A lichen is a composite organism that arises from algae or cyanobacteria living among filaments of multiple fungi in a symbiotic relationship.

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Lignin

Lignin is a class of complex organic polymers that form important structural materials in the support tissues of vascular plants and some algae. Lignins are particularly important in the formation of cell walls, especially in wood and bark, because they lend rigidity and do not rot easily. Chemically, lignins are cross-linked phenolic polymers.

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Melanosis coli

Melanosis coli, also pseudomelanosis coli, is a disorder of pigmentation of the wall of the colon, often identified at the time of colonoscopy.

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Methylene group

In organic chemistry, a methylene group is any part of a molecule that consists of two hydrogen atoms bound to a carbon atom, which is connected to the remainder of the molecule by a double bond.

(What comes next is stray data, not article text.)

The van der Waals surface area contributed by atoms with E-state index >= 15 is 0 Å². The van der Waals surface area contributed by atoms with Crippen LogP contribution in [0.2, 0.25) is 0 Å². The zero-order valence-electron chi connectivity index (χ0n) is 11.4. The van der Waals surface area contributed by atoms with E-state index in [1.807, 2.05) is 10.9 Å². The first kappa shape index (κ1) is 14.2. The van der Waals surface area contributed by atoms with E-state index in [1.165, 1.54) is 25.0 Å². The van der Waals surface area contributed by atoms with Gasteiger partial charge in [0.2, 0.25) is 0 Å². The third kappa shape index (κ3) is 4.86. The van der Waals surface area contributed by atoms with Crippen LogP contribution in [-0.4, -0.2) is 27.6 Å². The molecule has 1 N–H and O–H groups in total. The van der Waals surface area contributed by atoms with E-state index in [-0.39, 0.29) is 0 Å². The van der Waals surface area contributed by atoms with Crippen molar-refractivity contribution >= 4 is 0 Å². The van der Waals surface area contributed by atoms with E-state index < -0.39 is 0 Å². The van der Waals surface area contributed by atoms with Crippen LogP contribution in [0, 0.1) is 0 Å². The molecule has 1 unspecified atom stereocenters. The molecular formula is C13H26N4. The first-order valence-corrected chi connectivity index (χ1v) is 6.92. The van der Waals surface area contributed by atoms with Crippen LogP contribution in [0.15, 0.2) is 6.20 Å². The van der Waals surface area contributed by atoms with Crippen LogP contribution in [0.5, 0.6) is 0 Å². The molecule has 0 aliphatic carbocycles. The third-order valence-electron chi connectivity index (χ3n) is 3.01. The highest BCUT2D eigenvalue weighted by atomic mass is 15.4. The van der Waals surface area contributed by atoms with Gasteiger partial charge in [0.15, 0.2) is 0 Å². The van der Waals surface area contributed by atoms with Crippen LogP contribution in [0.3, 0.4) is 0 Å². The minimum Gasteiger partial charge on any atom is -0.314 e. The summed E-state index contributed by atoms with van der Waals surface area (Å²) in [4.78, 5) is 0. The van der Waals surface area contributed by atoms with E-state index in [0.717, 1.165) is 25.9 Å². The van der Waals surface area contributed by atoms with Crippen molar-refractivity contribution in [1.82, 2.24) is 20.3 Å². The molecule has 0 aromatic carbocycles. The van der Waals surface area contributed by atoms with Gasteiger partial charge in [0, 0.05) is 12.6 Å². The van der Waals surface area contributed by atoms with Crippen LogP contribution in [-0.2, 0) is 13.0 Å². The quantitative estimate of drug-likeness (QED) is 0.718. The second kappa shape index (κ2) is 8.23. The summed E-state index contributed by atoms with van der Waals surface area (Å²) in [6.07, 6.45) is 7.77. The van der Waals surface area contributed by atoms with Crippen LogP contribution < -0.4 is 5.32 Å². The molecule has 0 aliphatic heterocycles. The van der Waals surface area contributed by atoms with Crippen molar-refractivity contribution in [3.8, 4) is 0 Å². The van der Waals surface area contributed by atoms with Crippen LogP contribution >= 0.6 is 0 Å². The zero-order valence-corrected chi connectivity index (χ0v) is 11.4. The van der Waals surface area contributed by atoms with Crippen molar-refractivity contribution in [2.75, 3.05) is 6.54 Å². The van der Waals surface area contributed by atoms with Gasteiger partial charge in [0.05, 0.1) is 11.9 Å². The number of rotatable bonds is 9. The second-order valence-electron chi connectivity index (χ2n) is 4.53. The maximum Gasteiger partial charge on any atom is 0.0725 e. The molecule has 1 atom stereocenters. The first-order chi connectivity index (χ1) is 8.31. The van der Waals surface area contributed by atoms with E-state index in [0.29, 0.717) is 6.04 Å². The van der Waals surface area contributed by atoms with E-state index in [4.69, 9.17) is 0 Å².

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Mitoxantrone

Mitoxantrone (INN, BAN, USAN; also known as Mitozantrone in Australia; trade name Novantrone) is an anthracenedione antineoplastic agent.

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Monte Carlo method

Monte Carlo methods (or Monte Carlo experiments) are a broad class of computational algorithms that rely on repeated random sampling to obtain numerical results.

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Naphthoquinone

Naphthoquinone is a class of organic compounds structurally related to naphthalene.

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Organic compound

In chemistry, an organic compound is generally any chemical compound that contains carbon.

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Organic reaction

Organic reactions are chemical reactions involving organic compounds.

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Organic redox reaction